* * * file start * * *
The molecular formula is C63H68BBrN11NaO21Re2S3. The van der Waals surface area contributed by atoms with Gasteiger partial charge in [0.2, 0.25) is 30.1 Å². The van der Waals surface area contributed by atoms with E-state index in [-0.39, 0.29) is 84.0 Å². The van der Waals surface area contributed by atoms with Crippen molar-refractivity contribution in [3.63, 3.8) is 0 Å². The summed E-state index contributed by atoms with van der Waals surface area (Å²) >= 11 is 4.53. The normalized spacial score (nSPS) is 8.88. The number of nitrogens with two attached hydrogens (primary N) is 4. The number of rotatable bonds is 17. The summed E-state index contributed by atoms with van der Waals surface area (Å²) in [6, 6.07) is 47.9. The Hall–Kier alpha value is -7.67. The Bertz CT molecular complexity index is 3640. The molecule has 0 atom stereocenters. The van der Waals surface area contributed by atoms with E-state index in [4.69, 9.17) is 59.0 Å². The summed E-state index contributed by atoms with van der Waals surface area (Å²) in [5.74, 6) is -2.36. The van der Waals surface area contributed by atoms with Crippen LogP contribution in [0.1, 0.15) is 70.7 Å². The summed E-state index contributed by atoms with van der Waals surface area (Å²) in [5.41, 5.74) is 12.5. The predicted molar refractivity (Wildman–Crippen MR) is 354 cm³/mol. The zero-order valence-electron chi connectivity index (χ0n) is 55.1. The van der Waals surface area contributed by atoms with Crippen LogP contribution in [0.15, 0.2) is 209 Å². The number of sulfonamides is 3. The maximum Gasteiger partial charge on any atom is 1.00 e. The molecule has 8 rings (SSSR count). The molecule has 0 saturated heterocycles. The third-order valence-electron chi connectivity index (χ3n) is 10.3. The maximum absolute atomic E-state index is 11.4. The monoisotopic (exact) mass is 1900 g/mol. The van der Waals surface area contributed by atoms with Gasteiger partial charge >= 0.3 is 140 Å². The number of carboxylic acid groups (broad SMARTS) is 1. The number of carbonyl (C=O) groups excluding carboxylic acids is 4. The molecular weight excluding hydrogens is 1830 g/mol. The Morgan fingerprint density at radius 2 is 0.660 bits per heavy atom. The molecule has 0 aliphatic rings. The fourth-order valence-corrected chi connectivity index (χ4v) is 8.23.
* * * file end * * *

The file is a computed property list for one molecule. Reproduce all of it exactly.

The molecular formula is C63H68BBrN11NaO21Re2S3. The van der Waals surface area contributed by atoms with Gasteiger partial charge in [0.2, 0.25) is 30.1 Å². The van der Waals surface area contributed by atoms with E-state index in [-0.39, 0.29) is 84.0 Å². The van der Waals surface area contributed by atoms with Crippen molar-refractivity contribution in [3.63, 3.8) is 0 Å². The summed E-state index contributed by atoms with van der Waals surface area (Å²) >= 11 is 4.53. The normalized spacial score (nSPS) is 8.88. The number of nitrogens with two attached hydrogens (primary N) is 4. The number of rotatable bonds is 17. The summed E-state index contributed by atoms with van der Waals surface area (Å²) in [6, 6.07) is 47.9. The Hall–Kier alpha value is -7.67. The Bertz CT molecular complexity index is 3640. The molecule has 0 atom stereocenters. The van der Waals surface area contributed by atoms with E-state index in [4.69, 9.17) is 59.0 Å². The summed E-state index contributed by atoms with van der Waals surface area (Å²) in [5.74, 6) is -2.36. The van der Waals surface area contributed by atoms with Crippen LogP contribution in [0.1, 0.15) is 70.7 Å². The summed E-state index contributed by atoms with van der Waals surface area (Å²) in [5.41, 5.74) is 12.5. The predicted molar refractivity (Wildman–Crippen MR) is 354 cm³/mol. The zero-order valence-electron chi connectivity index (χ0n) is 55.1. The van der Waals surface area contributed by atoms with Crippen LogP contribution in [0.15, 0.2) is 209 Å². The number of sulfonamides is 3. The maximum Gasteiger partial charge on any atom is 1.00 e. The molecule has 8 rings (SSSR count). The molecule has 0 saturated heterocycles. The third-order valence-electron chi connectivity index (χ3n) is 10.3. The maximum absolute atomic E-state index is 11.4. The monoisotopic (exact) mass is 1900 g/mol. The van der Waals surface area contributed by atoms with Gasteiger partial charge >= 0.3 is 140 Å². The number of carboxylic acid groups (broad SMARTS) is 1. The number of carbonyl (C=O) groups excluding carboxylic acids is 4. The molecular weight excluding hydrogens is 1830 g/mol. The Morgan fingerprint density at radius 2 is 0.660 bits per heavy atom. The molecule has 0 aliphatic rings. The fourth-order valence-corrected chi connectivity index (χ4v) is 8.23.